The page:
Tuesday, 29 October 2013

It’s a Small World After All, by D. Robert Pease #Indiestructible

D. Robert Pease
When I was in art school, well over two decades ago, my idols were twin artist brothers. The Hildebrandt brothers were, in my estimation, the greatest illustrators on the planet. I wanted nothing more than to one day have my work grace the cover of fantasy books filling bookshelves around the world. Their story was incredible. They were introverted, men toiling away in obscurity until one day they had the nerve to plop trash bag covered paintings on some editor’s desk and mumble, “Tolkien pictures, we paint them.”

I think back on this time of utter fandom and remember the longing I had to meet these brothers who I considered so much greater than the mere mortals who walked the earth with me.

I tell this story to point out the fact that the world is a very different place now. And I suppose I’m a different person too. Sure the Hildebrandt brothers are still amazing artists, but I suspect if I ever met them I’d find that, in fact, they are human just like me.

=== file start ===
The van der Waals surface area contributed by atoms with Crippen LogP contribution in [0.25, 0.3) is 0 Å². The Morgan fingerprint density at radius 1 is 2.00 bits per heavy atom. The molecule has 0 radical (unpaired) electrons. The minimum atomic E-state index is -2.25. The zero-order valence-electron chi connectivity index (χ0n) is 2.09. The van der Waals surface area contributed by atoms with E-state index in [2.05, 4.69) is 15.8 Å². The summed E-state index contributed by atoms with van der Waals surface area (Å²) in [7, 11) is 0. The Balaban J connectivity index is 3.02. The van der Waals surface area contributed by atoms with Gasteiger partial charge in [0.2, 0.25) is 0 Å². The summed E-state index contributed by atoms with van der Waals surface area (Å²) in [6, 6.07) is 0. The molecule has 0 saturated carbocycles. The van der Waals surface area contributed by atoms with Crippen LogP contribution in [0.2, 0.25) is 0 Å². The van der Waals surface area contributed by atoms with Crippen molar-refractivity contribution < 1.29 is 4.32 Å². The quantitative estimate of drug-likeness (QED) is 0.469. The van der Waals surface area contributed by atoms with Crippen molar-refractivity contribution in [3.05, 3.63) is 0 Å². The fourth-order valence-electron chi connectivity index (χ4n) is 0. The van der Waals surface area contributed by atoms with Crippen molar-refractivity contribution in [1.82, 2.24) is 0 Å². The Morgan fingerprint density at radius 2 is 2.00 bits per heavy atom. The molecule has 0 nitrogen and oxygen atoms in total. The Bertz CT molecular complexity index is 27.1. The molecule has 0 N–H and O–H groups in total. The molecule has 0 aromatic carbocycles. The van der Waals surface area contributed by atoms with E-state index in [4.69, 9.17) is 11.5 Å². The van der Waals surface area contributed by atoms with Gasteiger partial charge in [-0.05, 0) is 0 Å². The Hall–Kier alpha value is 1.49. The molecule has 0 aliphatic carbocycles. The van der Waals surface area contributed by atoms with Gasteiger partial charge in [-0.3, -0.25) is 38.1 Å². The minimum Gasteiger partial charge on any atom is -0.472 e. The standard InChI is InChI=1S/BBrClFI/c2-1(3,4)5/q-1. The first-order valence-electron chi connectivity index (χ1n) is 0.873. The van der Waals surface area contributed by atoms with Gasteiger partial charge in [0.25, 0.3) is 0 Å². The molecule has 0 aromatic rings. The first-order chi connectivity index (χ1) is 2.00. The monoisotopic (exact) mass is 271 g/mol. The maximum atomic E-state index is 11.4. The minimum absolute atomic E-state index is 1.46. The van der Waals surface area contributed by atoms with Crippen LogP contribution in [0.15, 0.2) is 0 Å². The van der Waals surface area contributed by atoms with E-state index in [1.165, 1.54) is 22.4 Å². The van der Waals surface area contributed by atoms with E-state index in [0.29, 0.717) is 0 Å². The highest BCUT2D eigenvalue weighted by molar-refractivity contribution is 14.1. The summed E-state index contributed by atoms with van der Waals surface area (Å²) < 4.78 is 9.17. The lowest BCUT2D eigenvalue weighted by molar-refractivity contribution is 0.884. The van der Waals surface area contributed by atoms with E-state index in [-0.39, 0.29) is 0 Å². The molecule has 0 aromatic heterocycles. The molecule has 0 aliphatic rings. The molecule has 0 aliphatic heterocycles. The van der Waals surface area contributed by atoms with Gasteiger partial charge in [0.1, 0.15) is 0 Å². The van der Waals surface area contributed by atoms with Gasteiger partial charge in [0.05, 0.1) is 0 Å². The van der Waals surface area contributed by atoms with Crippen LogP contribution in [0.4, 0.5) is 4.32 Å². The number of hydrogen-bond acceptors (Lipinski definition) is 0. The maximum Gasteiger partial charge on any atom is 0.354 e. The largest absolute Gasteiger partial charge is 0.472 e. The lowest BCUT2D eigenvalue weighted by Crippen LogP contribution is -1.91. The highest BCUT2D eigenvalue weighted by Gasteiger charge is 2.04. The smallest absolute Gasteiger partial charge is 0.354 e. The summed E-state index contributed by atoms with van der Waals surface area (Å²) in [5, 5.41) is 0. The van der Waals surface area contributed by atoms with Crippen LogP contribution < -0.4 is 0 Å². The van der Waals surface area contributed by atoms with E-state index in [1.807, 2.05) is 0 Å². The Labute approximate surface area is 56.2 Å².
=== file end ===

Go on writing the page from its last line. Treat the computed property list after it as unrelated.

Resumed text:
This was highlighted by an interaction I had over the past week with another great artist, Keith Thompson. He’s the illustrator for Todd Westerfeld’s Leviathan trilogy. I’ve been working on some illustrations for an omnibus version of my Noah Zarc trilogy, which will be coming out in December of this year. I loved Keith’s art and hoped that I could create illustrations similar in style to them. I don’t claim to have come anywhere close, but do like the direction they are going. And this is in no small part because of the help of Mr. Thompson. You see I found a tutorial of his online that showed his process. Following that tutorial, I created the first illustration. But it wasn’t quite there, so I found his email address and emailed it off to him. In a day or two he emailed back with some suggestions. I took his advice, and created another illustration, which was much stronger than the first. Then I asked him a question about scanning, which he replied to. In the mean time he had looked at some of my work online and emailed me back. In short, I had an ongoing conversation with a professional illustrator, and you know what? He’s a human being, just like me. Sure he’s uber-talented. But he was normal, just like those I interact with every day.